Bashing of GM, Chrysler bonuses is way off target

February 15, 2011

Bashing of GM, Chrysler bonuses is way off target

Rewarding good performance is sound policy in driving turnaround of carmakers

General Motors Co.’s decision to pay bonuses to its employees — including roughly $4,000 each to union workers — is eliciting predictable outrage.
How can an automaker partly owned by American taxpayers have the gall to pay bonuses to salaried and hourly employees when the company still owes the U.S. Treasury something north of $25 billion? Easily, if you grasp the premise that an effective tool for successfully completing the exit from government ownership is rewarding people for the kind of strong performance that makes such an outcome more likely.
Instead, the implication flowing from outraged critics is akin to saying those who survived the harrowing shakeout and now find themselves in positions to help execute a turnaround should continue to be penalized for jobs well done. How, exactly, would this help GM become fully independent?
It wouldn’t.
This is the same kind of facile reasoning that lambastes GM and Chrysler Group LLC for spending money to market their products to Super Bowl viewers, as if marketing less in a consumer-driven culture is somehow a smart way to sell more cars and trucks. No, spending wisely to attract consumers and reward positive performance help to grow the business and woo private investors precisely so the public can be repaid.
Why is that so hard to understand — aside from the obvious fact that the Obama administration’s bailout of GM, whatever its performance, appears repeatedly to be one of many rhetorical clubs for hammering the opposition? That’s understandable, maybe, but it’s hardly grounded in business sense.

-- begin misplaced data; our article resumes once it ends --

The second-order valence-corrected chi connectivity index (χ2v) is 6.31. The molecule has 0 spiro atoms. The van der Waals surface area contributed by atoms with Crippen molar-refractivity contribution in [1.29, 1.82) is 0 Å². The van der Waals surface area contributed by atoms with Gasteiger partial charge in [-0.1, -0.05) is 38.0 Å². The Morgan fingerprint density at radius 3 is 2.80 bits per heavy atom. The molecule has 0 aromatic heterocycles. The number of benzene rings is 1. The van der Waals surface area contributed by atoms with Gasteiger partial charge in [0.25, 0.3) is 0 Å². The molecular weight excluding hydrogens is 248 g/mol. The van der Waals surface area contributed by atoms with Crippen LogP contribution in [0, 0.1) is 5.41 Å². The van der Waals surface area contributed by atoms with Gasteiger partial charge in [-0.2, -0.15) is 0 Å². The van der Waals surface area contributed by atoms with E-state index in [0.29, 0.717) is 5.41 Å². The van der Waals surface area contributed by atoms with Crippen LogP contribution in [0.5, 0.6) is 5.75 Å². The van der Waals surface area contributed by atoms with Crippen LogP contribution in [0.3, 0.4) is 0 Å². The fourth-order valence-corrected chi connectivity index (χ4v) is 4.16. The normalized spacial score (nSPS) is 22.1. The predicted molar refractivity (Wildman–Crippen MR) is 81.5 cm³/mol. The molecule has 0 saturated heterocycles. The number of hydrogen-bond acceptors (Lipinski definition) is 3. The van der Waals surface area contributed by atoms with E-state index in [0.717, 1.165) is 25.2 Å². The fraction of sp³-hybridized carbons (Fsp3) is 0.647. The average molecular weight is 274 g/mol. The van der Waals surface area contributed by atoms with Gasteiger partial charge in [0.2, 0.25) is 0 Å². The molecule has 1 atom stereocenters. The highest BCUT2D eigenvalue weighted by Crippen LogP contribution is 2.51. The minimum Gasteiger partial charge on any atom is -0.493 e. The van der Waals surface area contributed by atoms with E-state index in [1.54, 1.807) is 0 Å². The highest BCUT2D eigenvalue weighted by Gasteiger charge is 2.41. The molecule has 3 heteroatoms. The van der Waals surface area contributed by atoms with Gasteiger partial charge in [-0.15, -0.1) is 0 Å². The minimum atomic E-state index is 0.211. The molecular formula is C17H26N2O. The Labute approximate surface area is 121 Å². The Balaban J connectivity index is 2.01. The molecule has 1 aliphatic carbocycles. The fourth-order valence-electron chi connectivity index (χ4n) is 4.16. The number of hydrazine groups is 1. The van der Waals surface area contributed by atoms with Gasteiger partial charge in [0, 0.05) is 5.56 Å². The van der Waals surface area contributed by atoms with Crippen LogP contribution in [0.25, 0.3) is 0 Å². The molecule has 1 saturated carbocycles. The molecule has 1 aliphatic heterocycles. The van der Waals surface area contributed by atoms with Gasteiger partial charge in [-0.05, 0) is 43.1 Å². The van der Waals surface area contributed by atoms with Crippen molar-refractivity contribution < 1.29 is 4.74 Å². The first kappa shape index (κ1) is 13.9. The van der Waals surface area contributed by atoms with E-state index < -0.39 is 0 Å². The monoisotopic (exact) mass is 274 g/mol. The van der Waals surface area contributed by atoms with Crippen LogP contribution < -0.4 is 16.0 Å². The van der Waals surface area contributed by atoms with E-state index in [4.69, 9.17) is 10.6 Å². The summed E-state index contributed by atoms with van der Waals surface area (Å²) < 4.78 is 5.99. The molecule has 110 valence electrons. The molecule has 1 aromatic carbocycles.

In other words, the deeper we go into the (diminishing) public ownership of GM and Chrysler, the more evident it becomes just what a pain that kind of ownership is — even if the reason for it happening in the first place was to rescue both from almost-certain oblivion.
The problem now isn’t the fact that using public money to bail out private companies with demonstrated records of bad decisions is anathema to American free-market values. The problem is that once that decision was made, almost any move by GM to get out from under federal ownership is fodder for folks who want GM out from under federal ownership so long as company execs don’t use common business tools to do it.
Hello? It’s not just the Washington politicians whose self-serving pronouncements get unmasked for what they are. It’s the circular logic that prescribes the kind of remedies to GM’s ownership predicament that could make the taxpayer payoff come later, not sooner.
Deliver profit in North America and the rest of the world? Not good enough. Hit quality targets? Doesn’t matter. Honor the terms of a union contract that provides a formula for profit-sharing payouts if GM makes money in the United States? To heck with a contract.
Maybe GM should just change its corporate slogan to “the floggings will continue until morale improves” and be done with it. Except it doesn’t work that way, folks, at least not in the real world.
The sooner GM consistently performs better, the quicker American taxpayers will get cashed out fully. Making good on promises to reward performance is a smarter way to get to that point — especially when the bonus dollars are generated by positive cash flow and not the U.S. Treasury.
Look, just about every financial marker is moving in the right direction for GM and the case for separating the automaker from the federal government. Profit is rising; debt is falling; the initial public offering in November exceeded expectations and was over-subscribed.
Performance in North America, long the sick man of GM’s global operations, is now driving the company’s financials and forcing investors to undertake a complete reappraisal of its prospects — or risk missing out on a new chance to profit from a renaissance in American auto making.
None of that, of course, buttresses the case against paying bonuses or advertising new metal or making a business case to up production of Chevrolet Volt, an extended-range electric car. Which tells you everything you need to know.

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